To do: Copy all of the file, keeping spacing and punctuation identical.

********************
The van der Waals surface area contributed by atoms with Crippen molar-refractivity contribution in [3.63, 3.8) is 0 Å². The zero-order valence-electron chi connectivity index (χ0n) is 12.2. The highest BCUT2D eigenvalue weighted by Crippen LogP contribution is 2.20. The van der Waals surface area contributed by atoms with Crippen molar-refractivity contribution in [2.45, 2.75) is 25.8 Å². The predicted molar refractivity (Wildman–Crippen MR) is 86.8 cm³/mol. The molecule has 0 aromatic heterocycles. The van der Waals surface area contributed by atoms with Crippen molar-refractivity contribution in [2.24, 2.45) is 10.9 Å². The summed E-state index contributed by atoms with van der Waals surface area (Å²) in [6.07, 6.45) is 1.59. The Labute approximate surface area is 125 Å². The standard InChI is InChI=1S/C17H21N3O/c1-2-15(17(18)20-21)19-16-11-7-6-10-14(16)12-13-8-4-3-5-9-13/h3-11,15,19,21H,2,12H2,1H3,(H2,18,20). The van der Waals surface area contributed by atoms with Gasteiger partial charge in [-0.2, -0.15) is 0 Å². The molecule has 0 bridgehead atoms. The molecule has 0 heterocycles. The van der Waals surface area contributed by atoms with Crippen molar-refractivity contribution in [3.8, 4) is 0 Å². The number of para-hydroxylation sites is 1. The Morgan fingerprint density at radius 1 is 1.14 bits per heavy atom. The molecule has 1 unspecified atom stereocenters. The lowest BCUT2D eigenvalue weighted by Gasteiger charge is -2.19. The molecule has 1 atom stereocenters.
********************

The van der Waals surface area contributed by atoms with Crippen molar-refractivity contribution in [3.63, 3.8) is 0 Å². The zero-order valence-electron chi connectivity index (χ0n) is 12.2. The highest BCUT2D eigenvalue weighted by Crippen LogP contribution is 2.20. The van der Waals surface area contributed by atoms with Crippen molar-refractivity contribution in [2.45, 2.75) is 25.8 Å². The predicted molar refractivity (Wildman–Crippen MR) is 86.8 cm³/mol. The molecule has 0 aromatic heterocycles. The van der Waals surface area contributed by atoms with Crippen molar-refractivity contribution in [2.24, 2.45) is 10.9 Å². The summed E-state index contributed by atoms with van der Waals surface area (Å²) in [6.07, 6.45) is 1.59. The Labute approximate surface area is 125 Å². The standard InChI is InChI=1S/C17H21N3O/c1-2-15(17(18)20-21)19-16-11-7-6-10-14(16)12-13-8-4-3-5-9-13/h3-11,15,19,21H,2,12H2,1H3,(H2,18,20). The van der Waals surface area contributed by atoms with Gasteiger partial charge in [-0.2, -0.15) is 0 Å². The molecule has 0 bridgehead atoms. The molecule has 0 heterocycles. The van der Waals surface area contributed by atoms with Crippen molar-refractivity contribution in [3.8, 4) is 0 Å². The number of para-hydroxylation sites is 1. The Morgan fingerprint density at radius 1 is 1.14 bits per heavy atom. The molecule has 1 unspecified atom stereocenters. The lowest BCUT2D eigenvalue weighted by Gasteiger charge is -2.19. The molecule has 1 atom stereocenters.